Are you getting ready to host a US client in India?
We have prepared many teams for this day. In preparing for the US client visit, many wonder if American citizens would eat spicy food and what spicy food actually means to an American.
Of course, this topic always ensues a lively discussion as there are some in the training room [in India] who are not shy to admit they do not eat spicy food, and a US American should not assume all Indians eat spicy food.
While the definition of spicy means different things to different people, there are places in the US that some prefer to use salt, butter, light herbs, and maybe black pepper. The use of cayenne pepper, habanero, jalapeño, paprika, red chili, green chili and other ‘hot spices’ may be absent in some homes in the US. While, others, maybe closer to Mexico may enjoy food with more of a kick. However, spices like turmeric, cumin, coriander, anise, cloves, curry leaves, cardamom, and other spices that create garam masalas or sambar masalas may be foreign to some US citizens who prefer more of a natural taste to their food. The spicy pickles of India would be an new experience for many in the USA who think a pickle is a pickled cucumber!
Of course, when a US client visits your office in India, it may be wise that a few days before they arrive to ask them about their food preferences, what they may be interested to try, if they are open to spicy foods, and if they have any food allergies (nuts can be a problem for many US Americans).
It’s sometimes easy to forget that spicy has a different meaning to different people. Once, after living in Kerala for 4-5 years, I was hosting a student from Belgium in Kochi. We decided to go to Taj for lunch. When the student asked me about what she could try that would not be spicy, I suggested Dhal Makhani (which many of my friends who were born and raised in India find to be mild or even bland). When she took this with her rice, she tasted the gravy in a small amount. At that time, her face turned red, she started crying and needed water claiming her mouth was on fire!!
It was interesting that she used the term ‘fire’ because it reminded me of what we say in the US when we eat something spicy- we say we are on fire, our mouth is on fire or call the fire department!
Of course, I can’t say I have never been guilty of this happening, too. My story happened back in the 90s when I was staying in my friend’s house who did not know English and I did not know Tamil. So, Amma made sambar, rasam and curries. When I took the first bite of sambar rice, my mouth was on fire, and I started crying. She was scared. She did not know what happened. I saw one of the dishes looked like raita (yogurt with cooling vegetables) from North Indian restaurants, so I pointed to that. Well…. this was not raita but more like a pachadi – yogurt with ginger, pepper and green chilies. This had the opposite impact of cooling me down- it made the situation worse. I just couldn’t breathe or talk. Amma was saying something in Tamil that I learned later meant she thought I did not like her food because I was crying and couldn’t breathe. One of the brothers in the house got me plain yogurt… oh my.. I had to drink about 5 tumblers of that by the time I could breathe again. A few months later we had a good laugh about that incident, but in the moment, we all wanted to cry!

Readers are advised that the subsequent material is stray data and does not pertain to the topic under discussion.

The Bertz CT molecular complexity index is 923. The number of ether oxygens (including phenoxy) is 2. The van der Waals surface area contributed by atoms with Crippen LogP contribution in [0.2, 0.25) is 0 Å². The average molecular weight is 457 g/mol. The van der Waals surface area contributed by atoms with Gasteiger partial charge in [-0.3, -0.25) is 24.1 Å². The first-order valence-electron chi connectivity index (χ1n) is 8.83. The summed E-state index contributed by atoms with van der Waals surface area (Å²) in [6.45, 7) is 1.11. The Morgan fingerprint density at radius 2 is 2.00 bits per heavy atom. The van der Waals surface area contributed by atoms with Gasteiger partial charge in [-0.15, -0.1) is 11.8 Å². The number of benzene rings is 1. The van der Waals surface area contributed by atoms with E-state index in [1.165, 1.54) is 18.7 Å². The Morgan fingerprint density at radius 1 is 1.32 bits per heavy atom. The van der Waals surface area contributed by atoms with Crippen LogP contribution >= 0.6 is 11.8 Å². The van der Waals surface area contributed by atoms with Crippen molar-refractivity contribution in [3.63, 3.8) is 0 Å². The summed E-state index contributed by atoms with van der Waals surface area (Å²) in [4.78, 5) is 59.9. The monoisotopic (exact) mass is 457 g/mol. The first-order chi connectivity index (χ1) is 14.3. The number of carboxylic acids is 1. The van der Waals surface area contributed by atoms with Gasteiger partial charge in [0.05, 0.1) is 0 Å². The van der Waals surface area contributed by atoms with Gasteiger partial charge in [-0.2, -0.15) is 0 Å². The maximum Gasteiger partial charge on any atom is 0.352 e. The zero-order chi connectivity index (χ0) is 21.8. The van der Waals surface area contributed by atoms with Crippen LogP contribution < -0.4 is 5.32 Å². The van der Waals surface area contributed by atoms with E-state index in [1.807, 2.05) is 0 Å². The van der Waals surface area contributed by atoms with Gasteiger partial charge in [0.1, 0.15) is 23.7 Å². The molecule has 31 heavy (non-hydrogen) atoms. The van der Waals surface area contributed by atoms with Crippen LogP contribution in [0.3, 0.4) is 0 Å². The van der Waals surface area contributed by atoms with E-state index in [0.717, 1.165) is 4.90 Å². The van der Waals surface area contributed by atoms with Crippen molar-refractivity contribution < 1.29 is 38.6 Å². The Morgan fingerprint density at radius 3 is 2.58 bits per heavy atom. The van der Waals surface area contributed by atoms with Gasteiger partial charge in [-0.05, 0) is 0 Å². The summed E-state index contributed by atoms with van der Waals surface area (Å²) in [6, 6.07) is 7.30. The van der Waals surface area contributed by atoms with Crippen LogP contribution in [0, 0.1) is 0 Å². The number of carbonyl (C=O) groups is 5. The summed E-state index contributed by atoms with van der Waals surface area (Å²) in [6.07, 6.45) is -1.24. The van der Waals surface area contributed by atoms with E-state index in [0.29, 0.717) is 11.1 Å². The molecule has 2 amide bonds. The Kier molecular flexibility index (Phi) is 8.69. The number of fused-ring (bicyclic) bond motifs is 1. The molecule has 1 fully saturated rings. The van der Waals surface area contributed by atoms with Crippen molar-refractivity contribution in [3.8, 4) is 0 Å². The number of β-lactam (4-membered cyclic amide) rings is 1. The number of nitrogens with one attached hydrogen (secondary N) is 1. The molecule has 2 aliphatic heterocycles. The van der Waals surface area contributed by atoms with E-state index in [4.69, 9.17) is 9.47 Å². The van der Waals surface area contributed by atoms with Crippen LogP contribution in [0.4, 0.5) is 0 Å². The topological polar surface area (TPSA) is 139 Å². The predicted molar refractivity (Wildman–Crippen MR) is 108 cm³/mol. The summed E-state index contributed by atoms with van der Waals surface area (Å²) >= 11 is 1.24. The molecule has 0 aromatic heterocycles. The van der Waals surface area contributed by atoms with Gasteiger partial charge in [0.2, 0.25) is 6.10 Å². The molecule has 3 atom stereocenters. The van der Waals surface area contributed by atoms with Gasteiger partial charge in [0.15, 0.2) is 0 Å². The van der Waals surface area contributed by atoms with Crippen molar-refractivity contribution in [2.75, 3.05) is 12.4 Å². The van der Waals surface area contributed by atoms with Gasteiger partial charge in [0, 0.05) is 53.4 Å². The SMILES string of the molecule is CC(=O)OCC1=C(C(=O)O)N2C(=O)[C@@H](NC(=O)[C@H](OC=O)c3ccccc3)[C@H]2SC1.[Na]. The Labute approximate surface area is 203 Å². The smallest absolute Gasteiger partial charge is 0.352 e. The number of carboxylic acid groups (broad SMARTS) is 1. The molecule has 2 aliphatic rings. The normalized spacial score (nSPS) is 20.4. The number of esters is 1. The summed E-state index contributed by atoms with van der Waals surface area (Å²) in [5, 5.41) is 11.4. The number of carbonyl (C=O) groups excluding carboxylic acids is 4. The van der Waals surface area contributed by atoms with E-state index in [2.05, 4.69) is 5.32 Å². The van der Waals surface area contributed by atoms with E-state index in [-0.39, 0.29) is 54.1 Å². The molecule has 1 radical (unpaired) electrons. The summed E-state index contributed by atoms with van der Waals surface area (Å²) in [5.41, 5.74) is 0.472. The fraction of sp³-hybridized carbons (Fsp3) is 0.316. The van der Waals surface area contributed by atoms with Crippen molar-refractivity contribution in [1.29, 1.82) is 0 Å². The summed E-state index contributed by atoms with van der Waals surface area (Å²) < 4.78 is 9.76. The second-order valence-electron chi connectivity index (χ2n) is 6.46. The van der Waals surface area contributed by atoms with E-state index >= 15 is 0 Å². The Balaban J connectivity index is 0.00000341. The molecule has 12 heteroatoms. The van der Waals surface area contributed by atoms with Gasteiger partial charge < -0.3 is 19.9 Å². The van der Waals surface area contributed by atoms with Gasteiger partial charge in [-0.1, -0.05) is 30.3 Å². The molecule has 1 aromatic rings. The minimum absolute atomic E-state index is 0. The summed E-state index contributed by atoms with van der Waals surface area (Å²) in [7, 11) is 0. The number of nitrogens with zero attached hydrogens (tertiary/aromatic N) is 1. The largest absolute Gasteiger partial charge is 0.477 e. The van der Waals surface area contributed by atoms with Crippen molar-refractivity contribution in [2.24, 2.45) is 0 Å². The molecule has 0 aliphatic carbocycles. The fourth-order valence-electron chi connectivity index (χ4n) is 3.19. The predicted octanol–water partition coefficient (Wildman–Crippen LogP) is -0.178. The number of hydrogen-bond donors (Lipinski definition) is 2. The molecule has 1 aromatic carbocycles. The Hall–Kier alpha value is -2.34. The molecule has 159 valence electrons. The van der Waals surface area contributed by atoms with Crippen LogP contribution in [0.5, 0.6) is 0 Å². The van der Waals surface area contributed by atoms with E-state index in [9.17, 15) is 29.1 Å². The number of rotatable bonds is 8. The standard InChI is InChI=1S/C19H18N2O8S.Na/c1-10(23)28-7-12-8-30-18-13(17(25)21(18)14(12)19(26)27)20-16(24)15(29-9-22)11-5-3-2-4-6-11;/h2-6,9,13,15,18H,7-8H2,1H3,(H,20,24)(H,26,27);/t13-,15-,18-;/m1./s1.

What does it mean when people eating say, “We will have to call the fire department to put out the fire.”?
So, if you are out in a restaurant in the US with your US colleagues and they eat spicy chicken wings or anything spicy, they may say, ‘I’ll have to call the fire department to put out the fire.” (Keep in mind what Americans think is spicy is not the same as what Indians think as spicy, in most cases.)
How common is this phrase?
Actually, I am not sure how common this phrase is across the US, or in cities. I am used to hearing this phrase in small towns in New York State.
What other phrases or idioms can people say when they eat spicy food?
I am not sure. Maybe readers of this post can leave ideas in the comments below.
What are other phrases people may use in American Restaurants?
While it’s hard to share every single word or phrase due to regional cultures and culture and language change, check out this post for some more ideas.
I would suggest to always have a wide range of spice levels from completely bland to spicy ready in case your client would like to try different tastes. However, if it is a spicy item, try to be sure there is something around like plain buttermilk (not sambaram), plain yogurt (not pachadi or yogurt with green chilies), payasam (rice pudding with cashews), or kheer (North Indian rice pudding), or something else without spices or pepper. Also make sure if it’s a drink, it doesn’t have carbonation as carbonation can make spicy stuff feel spicier!
Jennifer Kumar, author of this post is an American citizen living as an expat in Kochi, India. helping Indians gain experience and confidence in interacting conversationally with Americans.